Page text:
What is the Symmetrical Triangle Bottom (Bullish) Pattern?

The Symmetrical Triangle Bottom pattern forms when the price of a pair fails to retest a high or a low and ultimately forms two narrowing trend lines. As the support and resistance levels consolidate, it forms a triangle (1­5). Symmetrical Triangles are characterized by the upper line sloping downward and lower line sloping upward. The price movement inside the triangle should fill the shape with some uniformity, without leaving large blank areas.

This pattern is commonly associated with directionless markets, since the contraction (narrowing) of the market range signals that neither bulls nor bears are in control. However, there is a distinct possibility that market participants will either pour in or sell out, and the price can move up or down with big volumes (leading up to the breakout).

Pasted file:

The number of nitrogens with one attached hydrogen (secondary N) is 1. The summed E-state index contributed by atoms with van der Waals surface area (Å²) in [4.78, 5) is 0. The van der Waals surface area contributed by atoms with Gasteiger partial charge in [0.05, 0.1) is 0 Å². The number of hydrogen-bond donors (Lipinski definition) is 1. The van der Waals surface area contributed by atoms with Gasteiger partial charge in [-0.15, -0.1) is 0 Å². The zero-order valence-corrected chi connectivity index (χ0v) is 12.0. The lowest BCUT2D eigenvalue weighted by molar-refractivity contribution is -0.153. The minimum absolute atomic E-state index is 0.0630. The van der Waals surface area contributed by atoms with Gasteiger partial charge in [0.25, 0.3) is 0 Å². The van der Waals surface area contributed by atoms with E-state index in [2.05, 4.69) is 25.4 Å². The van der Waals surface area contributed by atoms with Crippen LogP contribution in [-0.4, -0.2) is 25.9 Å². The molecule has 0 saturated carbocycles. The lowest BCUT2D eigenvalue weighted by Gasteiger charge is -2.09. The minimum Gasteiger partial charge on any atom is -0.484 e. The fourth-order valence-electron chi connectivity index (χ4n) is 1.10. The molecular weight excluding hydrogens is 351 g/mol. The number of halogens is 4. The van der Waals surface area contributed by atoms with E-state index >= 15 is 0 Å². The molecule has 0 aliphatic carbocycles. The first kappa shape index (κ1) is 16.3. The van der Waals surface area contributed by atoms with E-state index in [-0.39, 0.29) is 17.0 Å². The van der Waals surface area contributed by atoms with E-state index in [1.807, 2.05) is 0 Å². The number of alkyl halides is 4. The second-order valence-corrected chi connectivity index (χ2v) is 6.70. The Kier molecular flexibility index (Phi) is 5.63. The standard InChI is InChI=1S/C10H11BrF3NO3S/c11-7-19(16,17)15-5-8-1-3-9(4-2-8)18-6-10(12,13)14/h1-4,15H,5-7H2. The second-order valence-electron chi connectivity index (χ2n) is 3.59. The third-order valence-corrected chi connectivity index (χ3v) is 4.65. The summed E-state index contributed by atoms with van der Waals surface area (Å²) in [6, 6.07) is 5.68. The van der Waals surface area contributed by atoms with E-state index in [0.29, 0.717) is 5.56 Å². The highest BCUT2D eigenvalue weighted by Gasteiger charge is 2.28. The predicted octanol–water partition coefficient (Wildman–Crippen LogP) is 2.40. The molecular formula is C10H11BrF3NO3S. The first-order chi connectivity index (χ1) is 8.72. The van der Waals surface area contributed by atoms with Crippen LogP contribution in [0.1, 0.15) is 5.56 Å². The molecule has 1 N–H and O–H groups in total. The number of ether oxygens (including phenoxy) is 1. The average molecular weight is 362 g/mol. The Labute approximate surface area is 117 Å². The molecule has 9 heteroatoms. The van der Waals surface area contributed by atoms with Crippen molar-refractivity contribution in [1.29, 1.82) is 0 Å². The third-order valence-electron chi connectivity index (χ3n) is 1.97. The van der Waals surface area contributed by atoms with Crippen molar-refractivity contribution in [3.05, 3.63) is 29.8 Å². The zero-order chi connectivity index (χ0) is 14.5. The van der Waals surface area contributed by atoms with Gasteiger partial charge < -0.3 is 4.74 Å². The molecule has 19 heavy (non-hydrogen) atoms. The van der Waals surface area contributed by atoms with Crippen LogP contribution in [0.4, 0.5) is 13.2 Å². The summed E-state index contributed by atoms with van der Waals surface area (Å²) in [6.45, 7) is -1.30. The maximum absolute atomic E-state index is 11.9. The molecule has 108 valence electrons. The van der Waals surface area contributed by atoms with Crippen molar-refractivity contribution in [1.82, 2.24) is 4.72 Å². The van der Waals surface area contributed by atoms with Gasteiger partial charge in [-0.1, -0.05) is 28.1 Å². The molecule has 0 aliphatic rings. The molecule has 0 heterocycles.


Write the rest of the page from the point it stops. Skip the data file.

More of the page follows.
Trade idea

If the price breaks out from the top pattern boundary, day traders and swing traders should trade with an UP trend. Consider buying a pair or a call option at the breakout price level. To identify an exit, compute the target price by adding the pattern height from the breakout point. The height of the pattern is the difference between the highest high and lowest low.

To limit potential loss when price suddenly goes in the wrong direction, consider placing a stop order to sell at or below the breakout price.